As our new company began to grow, I found my mental energy for Real World DevOps and Monitoring Weekly begin to wane. I shut down the podcast in June after six months of running it, and I put Monitoring Weekly on hiatus in late August. They were painful decisions at the time, but very good decisions in hindsight. I’m still hopeful I can find someone to take up the mantle of writing Monitoring Weekly, as it’s a solid service to the monitoring and observability community.
I was also extraordinarily fortunate to be an organizer for a small, private community event. I’m a member of a small business owners Slack-based community, and we held our first community event in 2019. It was a lot of work by a few talented and dedicated people, and I’m honored to have had the opportunity to contribute my share to organizing it. I view this sort of thing as my way of helping grow new business owners and in fostering community—both things I’m starting to think are core to my purpose.
Goals for 2020
Keep on keepin’ on. As I run a business, my career and the business are intricately linked. The business’s success is also my success, so I’ll leave it at this: my goal is to grow Duckbill this year with more service offerings, more amazing clients, and continue to build a wonderful team.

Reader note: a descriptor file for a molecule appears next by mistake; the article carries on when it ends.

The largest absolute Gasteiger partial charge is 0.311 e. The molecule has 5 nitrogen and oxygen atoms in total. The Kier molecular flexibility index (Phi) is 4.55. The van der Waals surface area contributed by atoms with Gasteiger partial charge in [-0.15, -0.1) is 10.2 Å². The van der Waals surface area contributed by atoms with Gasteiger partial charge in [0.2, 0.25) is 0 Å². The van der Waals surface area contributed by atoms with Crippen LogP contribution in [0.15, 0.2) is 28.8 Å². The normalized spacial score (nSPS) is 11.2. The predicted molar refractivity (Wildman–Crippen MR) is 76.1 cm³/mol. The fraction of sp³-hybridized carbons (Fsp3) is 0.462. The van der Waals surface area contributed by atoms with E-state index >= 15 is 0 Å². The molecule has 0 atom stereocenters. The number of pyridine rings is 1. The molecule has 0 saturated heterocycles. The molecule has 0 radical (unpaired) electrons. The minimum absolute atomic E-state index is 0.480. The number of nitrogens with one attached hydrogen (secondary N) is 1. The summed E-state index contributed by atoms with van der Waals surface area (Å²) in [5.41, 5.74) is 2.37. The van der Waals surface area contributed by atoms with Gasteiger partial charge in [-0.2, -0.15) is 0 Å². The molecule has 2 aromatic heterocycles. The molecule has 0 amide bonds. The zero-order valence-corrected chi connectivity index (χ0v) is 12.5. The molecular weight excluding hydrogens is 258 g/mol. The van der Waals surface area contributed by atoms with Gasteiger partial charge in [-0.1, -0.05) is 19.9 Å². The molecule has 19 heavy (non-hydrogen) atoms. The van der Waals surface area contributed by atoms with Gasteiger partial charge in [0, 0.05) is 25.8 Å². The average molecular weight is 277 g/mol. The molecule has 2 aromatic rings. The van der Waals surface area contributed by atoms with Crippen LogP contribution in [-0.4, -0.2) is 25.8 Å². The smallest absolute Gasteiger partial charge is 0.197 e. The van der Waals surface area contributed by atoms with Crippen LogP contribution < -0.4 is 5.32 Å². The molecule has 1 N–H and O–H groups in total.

Family & Community
Along with Health & Fitness, this category took a pretty bad beating. Moving to a new city in your 30s is hard—harder than you would think, if you’ve never done it before. While I made a few fantastic friends in Portland this year, it hasn’t been quite to the level I envisioned it. And that’s entirely on me.
On the flip-side, I’ve also deepened relationships this year with existing friends, which has been an absolute joy.
Goals for 2020
I’d like to be more social in 2020. Rather than set some arbitrary metric like “number of new friends made,” I’m going to measure this with a leading indicator instead: consistency of putting myself in places where it’s possible to make new friends.
In essence, this really comes down to getting back into old hobbies and joining new social groups. This will definitely be a category that’s more ambiguous to measure, but it will be pretty easy to decide success or failure here.
And that’s that: my 2019 Annual Review. All in all, a pretty solid year with its share of good and bad, but overall I feel okay with the accomplishments this year. I’m definitely looking forward to doing my 2020 Annual Review and seeing how close I got to my goals (and which ones I exceeded!)